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How to eat Lobsters:

For many people, the task of eating shellfish seems rather daunting when in reality, the process isn’t nearly as complicated as it may seem.  In the case of lobsters, it’s actually relatively simple!

After the lobster is fully cooked (it should be a reddish-orange color), the first step is to remove the claws from the torso.  Using a mallet or a cracking tool, break the shell of the claw.  Remove the pieces of the shell, and remove the meat.

The next step is to remove the tail from the torso.  Do this by firmly gripping the torso with one hand and firmly gripping the tail with the other hand.  Slowly twist off the tail as you would turn a doorknob until the tail breaks off of the torso.  It usually comes off in one twist but it may take two.  Now remove the tail fins from the end of the tail.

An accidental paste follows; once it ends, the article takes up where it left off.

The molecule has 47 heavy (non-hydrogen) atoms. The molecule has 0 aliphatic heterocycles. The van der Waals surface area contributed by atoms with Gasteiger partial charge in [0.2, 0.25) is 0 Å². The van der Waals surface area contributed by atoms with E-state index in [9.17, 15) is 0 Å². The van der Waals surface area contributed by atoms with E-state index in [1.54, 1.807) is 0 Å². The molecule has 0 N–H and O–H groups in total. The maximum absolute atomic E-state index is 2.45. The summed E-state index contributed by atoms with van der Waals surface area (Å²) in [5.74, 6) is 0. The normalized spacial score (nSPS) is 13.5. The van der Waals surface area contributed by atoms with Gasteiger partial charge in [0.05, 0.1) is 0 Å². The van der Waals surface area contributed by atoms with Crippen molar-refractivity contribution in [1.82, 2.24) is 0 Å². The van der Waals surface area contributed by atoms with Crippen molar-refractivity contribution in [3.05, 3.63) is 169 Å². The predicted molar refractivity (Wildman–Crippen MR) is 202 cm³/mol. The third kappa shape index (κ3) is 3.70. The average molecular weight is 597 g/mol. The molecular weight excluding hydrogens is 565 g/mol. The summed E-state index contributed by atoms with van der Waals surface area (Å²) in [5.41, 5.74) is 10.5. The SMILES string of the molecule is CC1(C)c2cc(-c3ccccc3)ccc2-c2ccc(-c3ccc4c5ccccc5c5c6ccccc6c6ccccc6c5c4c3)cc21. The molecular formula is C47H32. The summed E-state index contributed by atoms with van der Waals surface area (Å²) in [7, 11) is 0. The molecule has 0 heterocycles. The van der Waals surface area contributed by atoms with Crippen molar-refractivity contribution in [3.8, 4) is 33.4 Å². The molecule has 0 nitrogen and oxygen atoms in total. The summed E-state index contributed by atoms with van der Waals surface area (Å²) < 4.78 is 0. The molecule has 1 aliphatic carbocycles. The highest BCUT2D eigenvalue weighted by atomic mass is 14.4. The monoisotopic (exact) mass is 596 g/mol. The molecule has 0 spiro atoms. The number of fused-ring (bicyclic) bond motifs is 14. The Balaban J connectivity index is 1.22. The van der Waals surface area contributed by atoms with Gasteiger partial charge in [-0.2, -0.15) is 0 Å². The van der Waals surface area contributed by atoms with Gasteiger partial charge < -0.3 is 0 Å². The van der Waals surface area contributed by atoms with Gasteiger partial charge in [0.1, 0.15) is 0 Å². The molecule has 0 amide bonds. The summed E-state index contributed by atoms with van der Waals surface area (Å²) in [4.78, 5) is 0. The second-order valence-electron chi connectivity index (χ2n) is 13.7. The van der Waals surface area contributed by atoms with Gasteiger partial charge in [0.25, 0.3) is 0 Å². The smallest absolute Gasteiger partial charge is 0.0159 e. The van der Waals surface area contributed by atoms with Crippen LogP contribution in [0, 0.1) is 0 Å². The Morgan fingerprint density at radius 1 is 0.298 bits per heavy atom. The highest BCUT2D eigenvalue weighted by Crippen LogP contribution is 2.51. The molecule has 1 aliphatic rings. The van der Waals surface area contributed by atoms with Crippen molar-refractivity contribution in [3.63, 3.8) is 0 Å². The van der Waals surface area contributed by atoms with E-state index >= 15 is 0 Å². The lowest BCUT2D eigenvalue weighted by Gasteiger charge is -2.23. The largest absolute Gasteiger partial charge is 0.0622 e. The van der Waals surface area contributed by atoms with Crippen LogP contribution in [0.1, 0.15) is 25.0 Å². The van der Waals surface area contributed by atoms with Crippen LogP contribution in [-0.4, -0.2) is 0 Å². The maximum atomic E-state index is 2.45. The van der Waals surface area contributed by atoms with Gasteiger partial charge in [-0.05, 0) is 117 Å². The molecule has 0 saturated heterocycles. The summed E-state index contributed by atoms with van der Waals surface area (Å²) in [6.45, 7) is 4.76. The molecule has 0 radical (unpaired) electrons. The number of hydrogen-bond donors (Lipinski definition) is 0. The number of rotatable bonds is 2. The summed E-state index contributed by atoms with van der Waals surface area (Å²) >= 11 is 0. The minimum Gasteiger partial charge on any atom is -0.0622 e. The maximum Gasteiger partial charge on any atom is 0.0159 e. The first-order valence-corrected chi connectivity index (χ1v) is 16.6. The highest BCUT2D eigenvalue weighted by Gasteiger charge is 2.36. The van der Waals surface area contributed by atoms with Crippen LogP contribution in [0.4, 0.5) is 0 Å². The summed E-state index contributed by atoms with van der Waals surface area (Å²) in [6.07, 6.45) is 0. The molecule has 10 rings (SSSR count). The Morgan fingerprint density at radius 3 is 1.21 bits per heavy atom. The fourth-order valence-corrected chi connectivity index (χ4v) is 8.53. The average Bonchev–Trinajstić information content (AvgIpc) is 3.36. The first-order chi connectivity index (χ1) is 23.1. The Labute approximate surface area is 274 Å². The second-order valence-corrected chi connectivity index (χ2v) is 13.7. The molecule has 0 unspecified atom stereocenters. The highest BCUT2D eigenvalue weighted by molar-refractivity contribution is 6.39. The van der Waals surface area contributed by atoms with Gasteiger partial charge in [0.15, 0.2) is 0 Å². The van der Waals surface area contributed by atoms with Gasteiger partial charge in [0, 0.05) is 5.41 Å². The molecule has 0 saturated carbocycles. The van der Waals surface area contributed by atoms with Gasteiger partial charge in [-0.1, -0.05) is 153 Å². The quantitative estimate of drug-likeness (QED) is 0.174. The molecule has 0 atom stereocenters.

There are a few methods that you can use to access the meat inside of the tail section.  One method is to use a pair of scissors or shears and cut along bottom of the shell vertically.  Once the shell is cut, it can very easily be removed, exposing the juicy meat of the lobster tail.  Alternatively, you can use a fork and pry the tail meat out from the shell.

The base shell or carapace of the lobster is typically discarded.  

Important note:  Within the base shell of the lobster, you may notice a mushy yellow-green substance, often called the “mustard” of the lobster.  It is HIGHLY suggested that you DO NOT consume this substance.  According to the U.S. Food and Drug Administration, it may contain toxins that can cause paralytic shellfish poisonings (PSP).  Symptoms of shellfish poisoning may include tingling, burning, numbness, drowsiness, incoherent speech, and respiratory paralysis.  However, the lobster meat itself is perfectly safe to eat.